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Events on Thursday, December 11th, 2014

R. G. Herb Condensed Matter Seminar
Probing the Materials Origins of Decoherence in Superconducting Qubits
Time: 10:00 am
Place: 5310 Chamberlin Hall
Speaker: Dr. Vincenzo Lordi, Lawrence Livermore Lab
Abstract: The practicality of superconducting qubits for scalable quantum computing applications is limited by decoherence noise that reduces the useful lifetime of the quantum states. While various theories explain possible mechanisms for the decoherence, the microscopic origins at the level of the materials comprising actual devices remain largely unknown. Such knowledge is essential to enabling rational improvement of fabrication processes for higher performing qubits. First-principles simulations at the atomic level provide a useful tool to probe the materials origins of decoherence. Here, we discuss recent work investigating magnetic fluctuators associated with materials defects that can contribute decoherence noise in these systems. In particular, native defects and adsorbates on the surface of sapphire and dangling bond defects on the surface of amorphous silica will be discussed. In addition, interactions among spins on surfaces can be important, and we present detailed calculations on the energetics of such interactions. We find that the spin-spin coupling strength can be strongly influenced by lattice strain and the presence of defects. Finally, an analysis of the correlations between local structural and electronic properties of amorphous materials will be presented in this context.
Host: McDermott
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NPAC (Nuclear/Particle/Astro/Cosmo) Forum
A preview of the Planck 2014 cosmology
Time: 2:30 pm
Place: 4272 Chamberlin Hall
Speaker: Ben Wandelt, Institut Astrophysique de Paris
The cosmic microwave background (CMB) carries a cosmic message, preserved through time, written in its anisotropies. The Planck mission is now about to reveal a new chapter of this message using high-resolution nearly all-sky information of the polarization anisotropies for the first time, in addition to upgrading from the nominal mission to the full mission data set. These data provide new insights into several open questions related to the nature of the primordial fluctuations that seeded all structure; the global properties of the universe; neutrinos; dark matter; dark energy; atomic physics; and gravity.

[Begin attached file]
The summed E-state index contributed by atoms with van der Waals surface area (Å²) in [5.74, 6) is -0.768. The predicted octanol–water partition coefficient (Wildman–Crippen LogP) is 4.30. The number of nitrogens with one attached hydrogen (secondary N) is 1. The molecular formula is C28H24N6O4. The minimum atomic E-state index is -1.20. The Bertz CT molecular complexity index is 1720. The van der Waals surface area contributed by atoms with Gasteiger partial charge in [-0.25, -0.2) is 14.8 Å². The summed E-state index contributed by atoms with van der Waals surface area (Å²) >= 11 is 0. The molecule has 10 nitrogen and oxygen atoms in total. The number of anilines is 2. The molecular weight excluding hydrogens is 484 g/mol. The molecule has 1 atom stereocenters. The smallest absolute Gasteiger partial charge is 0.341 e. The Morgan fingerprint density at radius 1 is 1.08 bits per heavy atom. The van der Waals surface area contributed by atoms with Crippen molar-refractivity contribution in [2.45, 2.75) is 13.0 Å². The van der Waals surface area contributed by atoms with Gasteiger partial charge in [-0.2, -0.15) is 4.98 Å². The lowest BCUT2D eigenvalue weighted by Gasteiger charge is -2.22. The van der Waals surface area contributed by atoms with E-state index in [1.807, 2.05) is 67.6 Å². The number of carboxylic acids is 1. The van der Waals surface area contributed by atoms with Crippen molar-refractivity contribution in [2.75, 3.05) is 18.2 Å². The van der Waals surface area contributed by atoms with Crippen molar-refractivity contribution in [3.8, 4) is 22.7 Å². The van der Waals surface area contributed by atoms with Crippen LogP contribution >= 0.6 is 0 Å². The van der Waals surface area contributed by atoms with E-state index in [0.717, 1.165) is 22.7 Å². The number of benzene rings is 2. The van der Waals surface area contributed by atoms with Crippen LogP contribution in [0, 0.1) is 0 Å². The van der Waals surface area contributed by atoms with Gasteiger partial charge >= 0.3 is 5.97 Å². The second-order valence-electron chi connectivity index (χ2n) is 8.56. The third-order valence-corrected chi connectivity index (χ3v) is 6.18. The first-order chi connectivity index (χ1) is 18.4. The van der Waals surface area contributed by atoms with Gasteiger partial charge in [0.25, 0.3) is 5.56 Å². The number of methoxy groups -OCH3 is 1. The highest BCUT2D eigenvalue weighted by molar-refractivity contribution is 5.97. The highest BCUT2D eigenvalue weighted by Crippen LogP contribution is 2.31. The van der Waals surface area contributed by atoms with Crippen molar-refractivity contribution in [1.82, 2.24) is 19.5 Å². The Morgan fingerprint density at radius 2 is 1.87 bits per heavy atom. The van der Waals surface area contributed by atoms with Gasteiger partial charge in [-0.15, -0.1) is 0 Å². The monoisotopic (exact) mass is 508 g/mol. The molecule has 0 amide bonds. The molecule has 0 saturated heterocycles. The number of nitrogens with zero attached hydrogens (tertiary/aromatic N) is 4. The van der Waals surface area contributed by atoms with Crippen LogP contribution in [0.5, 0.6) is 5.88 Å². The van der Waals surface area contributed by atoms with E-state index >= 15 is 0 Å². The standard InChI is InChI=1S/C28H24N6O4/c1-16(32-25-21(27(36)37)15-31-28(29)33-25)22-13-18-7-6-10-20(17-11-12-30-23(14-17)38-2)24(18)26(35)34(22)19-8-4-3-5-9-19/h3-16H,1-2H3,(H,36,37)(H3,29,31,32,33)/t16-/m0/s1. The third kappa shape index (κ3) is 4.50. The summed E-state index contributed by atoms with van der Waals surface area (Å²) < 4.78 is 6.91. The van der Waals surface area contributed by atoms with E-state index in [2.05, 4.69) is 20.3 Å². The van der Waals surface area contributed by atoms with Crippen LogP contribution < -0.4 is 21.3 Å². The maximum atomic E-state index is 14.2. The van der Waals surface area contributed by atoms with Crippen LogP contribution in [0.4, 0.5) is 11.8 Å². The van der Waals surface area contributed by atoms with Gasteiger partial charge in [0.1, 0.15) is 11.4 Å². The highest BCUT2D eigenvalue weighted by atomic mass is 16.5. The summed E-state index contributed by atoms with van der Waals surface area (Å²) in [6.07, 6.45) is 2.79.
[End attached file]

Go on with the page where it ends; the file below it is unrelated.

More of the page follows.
Host: Peter Timbie
Poster: https://www.physics.wisc.edu/twap/posters/2014/3424.pdf
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Astronomy Colloquium
The Cosmological Context of Star Formation
Time: 3:30 pm
Place: 4421 Sterling Hall
Speaker: Tom Quinn, University of Washington
Abstract: On the molecular cloud scale, star formation is a very complicated
process that involves gravitational collapse, radiative transfer and magnetic fields on sub-parsec scales. On the other hand, there are a number of observed relationships between star formation and galactic and cosmic environment such as star formation rate - molecular surface density relationship in disk galaxies, the stellar mass - halo mass relationship, and the evolution of the star formation rate over time.
Modeling these relationships therefore requires simulations of
enormous dynamic range and well motivated prescriptions for the star formation physics that is still unresolved. Here, I will describe techniques for capturing this dynamic range, and models for star formation and its interaction with the interstellar medium. I will also describe recent successes in understanding star formation histories as function galactic size, merger history and cosmic time.
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